Craigslist has been a haven for dreamers and scammers for years. Will charging $5 per ad put an end to this? Sadly, no.
Last April 15th, Craigslist instituted a new policy - ads for RVs, motorcycles, and cars "for sale by owner" would all require a $5 payment. Craigslist had already been charging dealers for ads - although many abused this policy by putting their ads in the formerly free for-sale-by-owner section.
P.T. Barnum once said (supposedly - he said a lot of things) that you have to charge the "suckers" something or they don't value it. If you offer something for free, people think it is worthless (because, essentially, it is) or it is some sort of come-on. Charge them anything - even a penny - and they take it more seriously. Oddly enough, the Freakonomics dudes (who have their head up their ass most of the time) noted the same effect. Robert Heinlein repeated Barnum's platitude in his novella "If this goes on - " where the protagonist is indoctrinated into a revolutionary religious movement and is surprised that admission is charged to new recruits. Same old thing - they would not listen to what you had to say unless you charged them.
The immediate and lasting effect has been that it killed off the dreamer who listed their junk on Craigslist for far over book value. Clem has a rusted out Mustang sitting half-submerged in the swamp in his back yard. He sees on the television that a Mustang "just like it" sold at auction for a million dollars. Of course, that was a rare racing model that only three were made of in that combination of options. Oh, and it was owned by Carroll Shelby, A.J. Foyt, and Steve McQueen. It was stripped to bare metal, meticulously restored (but not over-restored) and autographed by the previous owners. And it appeared in a famous movie.
Undeterred, Cletus puts his pile of rust on Craigslist asking $100,000. It is annoying as it clogs up Craigslist with a lot of crap you have to wade through to read any real listings. In impoverished places like where we live, this means that there is nothing but junk on the site - ads by dreamers and ads from car dealers. And a few ads from scammers, too.
The dealers pay, of course, and Craigslist looks the other way when they keyword spam. They put a block of text, way below the listing itself, with the name of every car ever made, as well as motorcycle, RV, or whatever. Hundreds of names, for the sole purpose of making sure their posting for a utility trailer comes up when you search on "Corvette". Make sense, I guess. No it doesn't - and it clogs up Craigslist even more. Multiple ads for the same item do the same thing. The idea is simple - SPAM the crap out of the for-sale listings so that no one will see anything but your ads. Craigslist takes the money and says nothing - but over time, they lose readers. Already C/L is viewed as a worthless place to buy or sell anything - this $5-per-ad thing is too little, too late.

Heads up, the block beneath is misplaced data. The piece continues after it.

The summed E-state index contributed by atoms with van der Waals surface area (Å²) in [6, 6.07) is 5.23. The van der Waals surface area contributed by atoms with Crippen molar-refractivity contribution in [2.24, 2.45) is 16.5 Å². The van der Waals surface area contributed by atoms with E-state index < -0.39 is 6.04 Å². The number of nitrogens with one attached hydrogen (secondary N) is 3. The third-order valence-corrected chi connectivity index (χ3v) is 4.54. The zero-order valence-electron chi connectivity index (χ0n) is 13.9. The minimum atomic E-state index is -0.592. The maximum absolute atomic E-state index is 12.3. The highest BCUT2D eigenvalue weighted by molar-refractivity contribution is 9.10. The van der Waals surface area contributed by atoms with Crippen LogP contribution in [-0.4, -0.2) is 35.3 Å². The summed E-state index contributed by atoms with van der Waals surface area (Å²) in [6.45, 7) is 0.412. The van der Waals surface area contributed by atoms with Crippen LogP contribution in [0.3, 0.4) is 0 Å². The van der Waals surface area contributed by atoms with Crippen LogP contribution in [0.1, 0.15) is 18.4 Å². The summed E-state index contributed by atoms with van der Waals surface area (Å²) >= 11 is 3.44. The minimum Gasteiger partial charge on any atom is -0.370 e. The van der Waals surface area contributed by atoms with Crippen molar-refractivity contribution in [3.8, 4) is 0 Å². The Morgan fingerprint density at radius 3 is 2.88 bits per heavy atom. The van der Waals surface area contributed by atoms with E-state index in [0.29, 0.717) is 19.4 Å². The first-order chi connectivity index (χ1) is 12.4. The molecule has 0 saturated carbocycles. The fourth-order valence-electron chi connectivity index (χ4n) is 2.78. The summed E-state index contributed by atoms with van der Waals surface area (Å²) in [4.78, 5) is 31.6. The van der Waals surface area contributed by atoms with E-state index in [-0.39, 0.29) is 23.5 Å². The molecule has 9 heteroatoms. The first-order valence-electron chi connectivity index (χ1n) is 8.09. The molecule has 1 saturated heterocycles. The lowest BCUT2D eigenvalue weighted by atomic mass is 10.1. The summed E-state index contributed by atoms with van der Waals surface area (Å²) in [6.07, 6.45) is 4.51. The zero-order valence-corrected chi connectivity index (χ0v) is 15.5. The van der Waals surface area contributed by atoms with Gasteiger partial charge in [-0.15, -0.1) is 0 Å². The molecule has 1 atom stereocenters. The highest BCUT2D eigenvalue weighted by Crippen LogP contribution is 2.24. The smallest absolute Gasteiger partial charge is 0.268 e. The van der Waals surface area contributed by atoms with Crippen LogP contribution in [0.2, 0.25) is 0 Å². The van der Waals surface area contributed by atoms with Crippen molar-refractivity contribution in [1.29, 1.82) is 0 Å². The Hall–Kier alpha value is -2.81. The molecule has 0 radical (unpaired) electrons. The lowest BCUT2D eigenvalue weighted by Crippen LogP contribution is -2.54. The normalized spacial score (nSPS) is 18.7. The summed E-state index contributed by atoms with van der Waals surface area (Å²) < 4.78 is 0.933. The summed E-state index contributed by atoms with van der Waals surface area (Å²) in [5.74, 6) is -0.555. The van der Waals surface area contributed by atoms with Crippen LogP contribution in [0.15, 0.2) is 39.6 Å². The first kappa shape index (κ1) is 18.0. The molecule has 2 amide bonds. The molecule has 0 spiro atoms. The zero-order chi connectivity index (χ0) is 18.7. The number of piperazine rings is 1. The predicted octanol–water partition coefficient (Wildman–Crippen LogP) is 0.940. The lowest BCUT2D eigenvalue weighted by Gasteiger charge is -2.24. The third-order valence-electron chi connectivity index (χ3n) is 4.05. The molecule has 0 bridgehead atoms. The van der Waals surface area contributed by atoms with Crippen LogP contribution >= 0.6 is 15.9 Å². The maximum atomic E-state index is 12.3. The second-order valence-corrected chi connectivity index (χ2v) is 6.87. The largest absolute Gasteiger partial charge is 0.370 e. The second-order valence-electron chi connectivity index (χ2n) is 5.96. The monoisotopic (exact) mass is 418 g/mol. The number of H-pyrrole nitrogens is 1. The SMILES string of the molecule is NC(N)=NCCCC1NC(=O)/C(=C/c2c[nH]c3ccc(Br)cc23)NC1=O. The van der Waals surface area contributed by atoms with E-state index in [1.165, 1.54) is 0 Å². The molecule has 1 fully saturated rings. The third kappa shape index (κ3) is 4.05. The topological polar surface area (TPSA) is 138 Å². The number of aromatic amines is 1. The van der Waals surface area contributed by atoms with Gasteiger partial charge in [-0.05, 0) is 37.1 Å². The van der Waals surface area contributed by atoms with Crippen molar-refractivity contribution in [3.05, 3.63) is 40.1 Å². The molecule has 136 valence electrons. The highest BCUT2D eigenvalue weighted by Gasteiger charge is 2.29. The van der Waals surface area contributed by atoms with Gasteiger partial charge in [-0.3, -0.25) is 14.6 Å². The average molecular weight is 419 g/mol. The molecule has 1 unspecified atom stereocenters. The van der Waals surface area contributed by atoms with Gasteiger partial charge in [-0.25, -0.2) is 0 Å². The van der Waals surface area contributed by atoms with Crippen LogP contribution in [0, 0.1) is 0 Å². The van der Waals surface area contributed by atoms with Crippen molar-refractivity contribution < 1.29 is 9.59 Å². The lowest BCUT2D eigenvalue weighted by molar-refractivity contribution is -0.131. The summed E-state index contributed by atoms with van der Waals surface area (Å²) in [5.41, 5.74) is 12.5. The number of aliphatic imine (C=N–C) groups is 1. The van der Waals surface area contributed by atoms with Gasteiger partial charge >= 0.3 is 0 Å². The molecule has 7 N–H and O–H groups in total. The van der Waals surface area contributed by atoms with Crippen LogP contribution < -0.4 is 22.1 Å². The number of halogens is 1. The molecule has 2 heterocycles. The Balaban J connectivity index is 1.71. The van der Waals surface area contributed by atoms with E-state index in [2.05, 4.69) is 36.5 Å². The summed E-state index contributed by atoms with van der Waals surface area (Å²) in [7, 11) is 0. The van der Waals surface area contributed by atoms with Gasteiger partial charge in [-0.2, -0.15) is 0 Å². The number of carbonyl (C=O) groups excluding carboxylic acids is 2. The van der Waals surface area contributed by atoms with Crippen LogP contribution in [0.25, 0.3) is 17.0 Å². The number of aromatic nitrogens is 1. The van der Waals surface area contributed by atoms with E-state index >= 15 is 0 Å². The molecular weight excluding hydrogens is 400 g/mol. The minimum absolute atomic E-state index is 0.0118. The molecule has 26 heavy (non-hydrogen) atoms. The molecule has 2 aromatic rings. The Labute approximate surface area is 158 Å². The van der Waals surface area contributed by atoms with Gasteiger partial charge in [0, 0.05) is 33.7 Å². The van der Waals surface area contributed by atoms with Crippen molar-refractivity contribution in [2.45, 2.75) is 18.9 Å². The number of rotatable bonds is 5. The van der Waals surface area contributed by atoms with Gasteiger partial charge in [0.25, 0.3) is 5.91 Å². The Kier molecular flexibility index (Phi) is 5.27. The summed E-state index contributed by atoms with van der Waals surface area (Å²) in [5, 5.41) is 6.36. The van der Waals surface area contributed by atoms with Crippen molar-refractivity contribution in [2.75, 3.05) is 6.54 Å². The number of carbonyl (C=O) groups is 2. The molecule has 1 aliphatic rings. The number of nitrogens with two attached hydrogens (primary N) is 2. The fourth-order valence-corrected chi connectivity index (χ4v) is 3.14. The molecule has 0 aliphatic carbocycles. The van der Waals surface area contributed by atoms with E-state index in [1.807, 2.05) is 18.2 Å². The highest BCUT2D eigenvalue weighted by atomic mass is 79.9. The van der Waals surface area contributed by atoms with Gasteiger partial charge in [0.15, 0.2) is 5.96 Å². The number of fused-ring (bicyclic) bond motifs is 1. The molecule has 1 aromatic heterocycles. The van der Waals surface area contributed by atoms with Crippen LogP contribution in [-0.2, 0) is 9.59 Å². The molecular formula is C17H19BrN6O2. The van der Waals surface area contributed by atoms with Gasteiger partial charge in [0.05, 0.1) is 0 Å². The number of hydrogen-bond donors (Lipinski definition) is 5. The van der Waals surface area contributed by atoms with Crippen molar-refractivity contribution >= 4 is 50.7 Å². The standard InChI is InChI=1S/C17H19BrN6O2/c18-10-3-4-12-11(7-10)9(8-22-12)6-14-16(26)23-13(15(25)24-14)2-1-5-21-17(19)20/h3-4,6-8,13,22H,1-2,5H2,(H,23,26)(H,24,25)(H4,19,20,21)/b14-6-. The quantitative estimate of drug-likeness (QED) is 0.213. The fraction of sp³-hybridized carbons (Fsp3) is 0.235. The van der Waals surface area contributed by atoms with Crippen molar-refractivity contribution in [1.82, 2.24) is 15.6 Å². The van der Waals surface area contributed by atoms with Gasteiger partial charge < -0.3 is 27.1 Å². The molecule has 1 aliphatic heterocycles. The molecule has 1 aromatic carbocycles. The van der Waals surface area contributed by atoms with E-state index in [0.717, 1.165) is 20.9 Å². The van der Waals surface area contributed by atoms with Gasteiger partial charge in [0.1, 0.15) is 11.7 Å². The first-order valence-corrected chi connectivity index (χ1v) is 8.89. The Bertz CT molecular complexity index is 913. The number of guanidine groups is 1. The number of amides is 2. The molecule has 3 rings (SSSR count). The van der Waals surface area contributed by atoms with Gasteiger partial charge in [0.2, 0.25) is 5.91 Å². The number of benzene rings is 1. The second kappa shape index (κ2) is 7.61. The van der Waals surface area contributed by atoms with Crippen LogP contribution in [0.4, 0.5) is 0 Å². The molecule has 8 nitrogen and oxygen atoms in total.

And the scammers? Well, I wrote about them before. Before the $5 charge, there were scam ads all over Craigslist. Today, there are, well, fewer perhaps, but they are still there. If I use "Search Tempest" to search all of the Craigslists across the country, I still find bogus ads for Casita travel trailers for $2000 (for a 2017 model no less!) that are clearly scams. On the Denver site is a listing of all the scam ads that they flagged in the last 30 days. Clearly the scammers are figuring a way around this.
And the way around is likely stolen credit cards. Craigslist uses credit card payments for the $5 fee. So the scammer buys stolen credit card information (or obtains it using phishing or other techniques) and charges his bogus ads to the stolen card - much as when my debit card was stolen not to buy things but to place ads for non-existent bulldogs to entice people to wire money to Russia.
So, nice attempt, Craigslist, but it still ain't working. It is interesting to me how Craigslist ran for so many years without charging people for ads - and still doesn't for most "for sale by owner"categories. By offering a free classifieds section, they basically put the local newspapers out of business - classified ads used to be a big money-maker back then. When I was a kid, when you wanted to buy or sell a car, the classifieds section of the local newspaper was the only option you really had.
Now that the classifieds are gone, well, Craigslist can charge a nominal fee for ads and get away with it. The $5 fee gets rid of dreamers, and maybe some of the scammers. It also makes dealer ads more prominent. And it makes a little money for Craigslist.
And when it comes to scamming, you don't have to place an ad on Craigslist to scam people - you can scam those who do. I recently listed a friend's scooter for sale after fixing it up. I placed the ad and within five minutes, I get a text asking, "Is the 2002 Honda CH80 Scooter still available??!?!?!?!" Yes, within five minutes of posting, it has already been sold. Sorry! The old "Is the item still available?" scam still thrives - with people sending bogus cashier's checks for more than the purchase amount - and asking for the difference to be wired overseas.
In a way, it is like evolution. You create a barrier to scammers, and they evolve new ways to work around them. You can never really put them out of business entirely. It is behooves the scammed to stop being so gullible!